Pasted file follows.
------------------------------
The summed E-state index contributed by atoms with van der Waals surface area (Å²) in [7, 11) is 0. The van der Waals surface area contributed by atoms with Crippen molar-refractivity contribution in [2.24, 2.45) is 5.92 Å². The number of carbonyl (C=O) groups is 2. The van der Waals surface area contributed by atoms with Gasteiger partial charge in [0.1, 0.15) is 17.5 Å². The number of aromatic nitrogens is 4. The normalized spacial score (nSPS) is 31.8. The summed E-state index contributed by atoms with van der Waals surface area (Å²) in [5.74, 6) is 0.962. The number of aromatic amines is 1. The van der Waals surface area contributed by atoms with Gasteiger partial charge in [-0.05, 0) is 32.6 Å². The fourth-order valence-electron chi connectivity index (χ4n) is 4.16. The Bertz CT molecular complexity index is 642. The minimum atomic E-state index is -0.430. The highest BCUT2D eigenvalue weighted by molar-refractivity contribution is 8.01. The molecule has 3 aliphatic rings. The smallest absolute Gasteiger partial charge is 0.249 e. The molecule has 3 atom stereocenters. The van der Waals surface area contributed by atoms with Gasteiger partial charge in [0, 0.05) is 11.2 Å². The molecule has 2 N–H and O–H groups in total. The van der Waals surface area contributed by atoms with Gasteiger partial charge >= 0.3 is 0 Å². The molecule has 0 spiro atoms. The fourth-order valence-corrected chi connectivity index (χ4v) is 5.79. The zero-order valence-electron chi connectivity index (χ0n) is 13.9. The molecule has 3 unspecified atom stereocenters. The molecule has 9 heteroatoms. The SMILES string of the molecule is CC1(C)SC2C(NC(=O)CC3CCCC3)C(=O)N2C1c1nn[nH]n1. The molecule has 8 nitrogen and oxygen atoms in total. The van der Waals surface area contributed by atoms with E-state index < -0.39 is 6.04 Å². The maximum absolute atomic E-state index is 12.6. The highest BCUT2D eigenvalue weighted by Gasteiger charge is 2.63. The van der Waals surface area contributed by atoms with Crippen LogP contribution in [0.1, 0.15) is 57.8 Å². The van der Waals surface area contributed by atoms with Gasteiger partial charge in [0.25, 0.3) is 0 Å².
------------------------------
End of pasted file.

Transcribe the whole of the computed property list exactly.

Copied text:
The summed E-state index contributed by atoms with van der Waals surface area (Å²) in [7, 11) is 0. The van der Waals surface area contributed by atoms with Crippen molar-refractivity contribution in [2.24, 2.45) is 5.92 Å². The number of carbonyl (C=O) groups is 2. The van der Waals surface area contributed by atoms with Gasteiger partial charge in [0.1, 0.15) is 17.5 Å². The number of aromatic nitrogens is 4. The normalized spacial score (nSPS) is 31.8. The summed E-state index contributed by atoms with van der Waals surface area (Å²) in [5.74, 6) is 0.962. The number of aromatic amines is 1. The van der Waals surface area contributed by atoms with Gasteiger partial charge in [-0.05, 0) is 32.6 Å². The fourth-order valence-electron chi connectivity index (χ4n) is 4.16. The Bertz CT molecular complexity index is 642. The minimum atomic E-state index is -0.430. The highest BCUT2D eigenvalue weighted by molar-refractivity contribution is 8.01. The molecule has 3 aliphatic rings. The smallest absolute Gasteiger partial charge is 0.249 e. The molecule has 3 atom stereocenters. The van der Waals surface area contributed by atoms with Gasteiger partial charge in [0, 0.05) is 11.2 Å². The molecule has 2 N–H and O–H groups in total. The van der Waals surface area contributed by atoms with Gasteiger partial charge >= 0.3 is 0 Å². The molecule has 0 spiro atoms. The fourth-order valence-corrected chi connectivity index (χ4v) is 5.79. The zero-order valence-electron chi connectivity index (χ0n) is 13.9. The molecule has 3 unspecified atom stereocenters. The molecule has 9 heteroatoms. The SMILES string of the molecule is CC1(C)SC2C(NC(=O)CC3CCCC3)C(=O)N2C1c1nn[nH]n1. The molecule has 8 nitrogen and oxygen atoms in total. The van der Waals surface area contributed by atoms with E-state index < -0.39 is 6.04 Å². The maximum absolute atomic E-state index is 12.6. The highest BCUT2D eigenvalue weighted by Gasteiger charge is 2.63. The van der Waals surface area contributed by atoms with Crippen LogP contribution in [0.1, 0.15) is 57.8 Å². The van der Waals surface area contributed by atoms with Gasteiger partial charge in [0.25, 0.3) is 0 Å².